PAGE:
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The Book Thief: Buy the Book

by Aly Semigran November 8, 2013 6:30 am
<i>The Book Thief</i>: Buy the Book

"The book was better." It's what every book snob and/or passionate fan of a particular piece of literature that's been turned into a film will tell you. And you know, as much as it pains even the most fervent defenders of movies to say, nine out of ten times they're right. While director Brian Percival and writer Michael Petroni's glossy adaptation of Markus Zusak's beloved, award-winning YA novel The Book Thief is undoubtedly inferior to its original text, it does something important in the process. The movie not only wants to make you go back and read the book (or read it for the first time, which you most certainly should), but it makes you want to read just about everything out there and write to your heart's desire. In a story filled with messages, that one will likely echo the loudest.

The Book Thief tells the story of a sweet, scrappy young girl named Liesel (the talented-beyond-her-years Sophie Nélisse) who -- after witnessing the death of her little brother and being abandoned by her allegedly Communist-sympathizing mother -- goes to live with her foster parents the Hubermanns in Nazi-occupied Germany. Her "new" mother Rosa (a nuanced Emily Watson) is hard and stern, while her father Hans (the always-great Geoffrey Rush) is compassionate and caring and the two quickly forge a loving bond. (He lovingly refers to Liesel as "your majesty" and it's one of the many moments that will inevitably compare it to the similarly themed romantic-schmaltz-meets-tragedy Oscar-winner Life is Beautiful).

In addition to her father, Liesel connects with a rambunctious school mate with a passion for running named Rudy (Nico Liersch, another impressive child actor) and Max (a star-making turn by Ben Schnetzer), a young Jewish man on the run whose father saved Hans' life in the war and who shows up at their home looking for shelter. Hans and Rosa hide Max in their home, a secret that Liesel must keep from everyone.

Liesel's other secret is that her unquenchable love for reading (which has been ignited by both Hans and Max) has led her to getting her hands on books at any cost. While she initially begins stealing books from the mayor's home, the mayor's wife Ilsa (Barbara Auer, given the task of playing an important character in the book that is merely glazed over in the film) takes a liking to Liesel.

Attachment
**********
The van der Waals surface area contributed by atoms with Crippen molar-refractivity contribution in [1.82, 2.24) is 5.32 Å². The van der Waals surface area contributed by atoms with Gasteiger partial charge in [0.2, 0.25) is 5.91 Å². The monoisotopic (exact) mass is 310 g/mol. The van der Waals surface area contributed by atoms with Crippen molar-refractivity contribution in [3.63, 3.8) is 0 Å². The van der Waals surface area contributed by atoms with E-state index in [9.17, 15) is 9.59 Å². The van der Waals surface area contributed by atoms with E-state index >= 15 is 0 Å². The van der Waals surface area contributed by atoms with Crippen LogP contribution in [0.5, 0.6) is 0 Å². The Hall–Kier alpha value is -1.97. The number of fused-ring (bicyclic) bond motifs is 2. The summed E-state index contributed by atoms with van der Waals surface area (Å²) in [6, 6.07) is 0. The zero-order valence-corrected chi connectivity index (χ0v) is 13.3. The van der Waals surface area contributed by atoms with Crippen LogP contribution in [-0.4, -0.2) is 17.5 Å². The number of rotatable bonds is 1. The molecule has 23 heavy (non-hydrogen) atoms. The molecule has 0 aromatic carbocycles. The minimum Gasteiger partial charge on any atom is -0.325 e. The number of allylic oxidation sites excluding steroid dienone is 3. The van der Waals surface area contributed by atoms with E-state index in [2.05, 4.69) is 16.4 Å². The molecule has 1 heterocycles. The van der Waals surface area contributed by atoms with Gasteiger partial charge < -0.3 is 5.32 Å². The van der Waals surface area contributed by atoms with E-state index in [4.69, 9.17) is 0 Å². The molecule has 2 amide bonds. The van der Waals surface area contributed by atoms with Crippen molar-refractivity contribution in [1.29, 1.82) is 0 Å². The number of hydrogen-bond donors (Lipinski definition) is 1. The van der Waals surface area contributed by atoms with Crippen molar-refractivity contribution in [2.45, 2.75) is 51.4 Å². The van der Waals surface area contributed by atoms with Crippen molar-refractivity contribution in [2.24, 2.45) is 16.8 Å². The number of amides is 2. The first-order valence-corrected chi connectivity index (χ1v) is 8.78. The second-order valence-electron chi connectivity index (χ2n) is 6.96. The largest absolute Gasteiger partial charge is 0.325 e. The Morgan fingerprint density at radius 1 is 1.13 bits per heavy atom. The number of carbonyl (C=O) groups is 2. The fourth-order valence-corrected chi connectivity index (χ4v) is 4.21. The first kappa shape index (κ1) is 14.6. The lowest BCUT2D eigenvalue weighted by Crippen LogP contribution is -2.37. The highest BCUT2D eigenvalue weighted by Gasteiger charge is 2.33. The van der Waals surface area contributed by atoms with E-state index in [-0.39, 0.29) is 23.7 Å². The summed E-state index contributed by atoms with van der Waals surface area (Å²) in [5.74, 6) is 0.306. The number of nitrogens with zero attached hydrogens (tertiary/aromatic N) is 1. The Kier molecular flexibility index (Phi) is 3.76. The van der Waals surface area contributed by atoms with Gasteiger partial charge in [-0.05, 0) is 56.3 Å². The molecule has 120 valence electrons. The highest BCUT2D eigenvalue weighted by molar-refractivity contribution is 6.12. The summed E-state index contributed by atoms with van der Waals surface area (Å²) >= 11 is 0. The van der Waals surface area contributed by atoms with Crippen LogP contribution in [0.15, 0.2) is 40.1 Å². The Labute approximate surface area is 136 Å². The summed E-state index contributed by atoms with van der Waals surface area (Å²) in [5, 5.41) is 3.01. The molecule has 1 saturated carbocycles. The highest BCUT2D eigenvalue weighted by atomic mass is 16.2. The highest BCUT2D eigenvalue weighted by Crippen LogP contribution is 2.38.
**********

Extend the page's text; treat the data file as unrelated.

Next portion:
Though the life-threatening stakes could not be higher for young Liesel, her family and her friends during wartime, the movie often looks and feels far too beautiful and whimsical (you'll swear at times that you're watching Martin Scorsese's fanciful Hugo) for a story rooted in such tragedy and loss. That doesn't mean you won't shed a tear or many for these characters (trust me, you will) but the horrors that unfold and the gut-wrenching grief for this chapter in history is never fully realized or reached in this PG-13 telling.

In the end, the outstanding performances are what make the film version of The Book Thief truly worthwhile. Nélisse's turn as the curious, passionate, loving, wide-eyed and beautiful Liesel is an astonishingly good one that reminded me a lot of Ivana Baquero's turn as the similarly curious, passionate, loving, wide-eyed and beautiful Ofelia in Pan's Labyrinth (a film that ultimately found a more effective balance of finding heaven without ignoring hell). Rush is near-perfection in his role and it's a performance one that could easily earn him this year's slot for the Best Supporting Actor nomination for a beloved actor that elevates a flawed adaptation (see: Max Von Sydow for Extremely Loud and Incredibly Close).

Make no mistake, The Book Thief is a touching story that is told from a unique perspective (it is, quite literally, narrated by death) and one that will likely resonate with viewers, despite its missteps. (It also has one of the most haunting final lines of any movie you'll see this year that should stick with you for some time). But unsurprisingly, and perhaps fittingly so, it's a tale of tragedy and the triumph of the human spirit that resounds so much more in the pages of the original book than it does on screen.

Get showtimes and tickets for this movie from Fandango.

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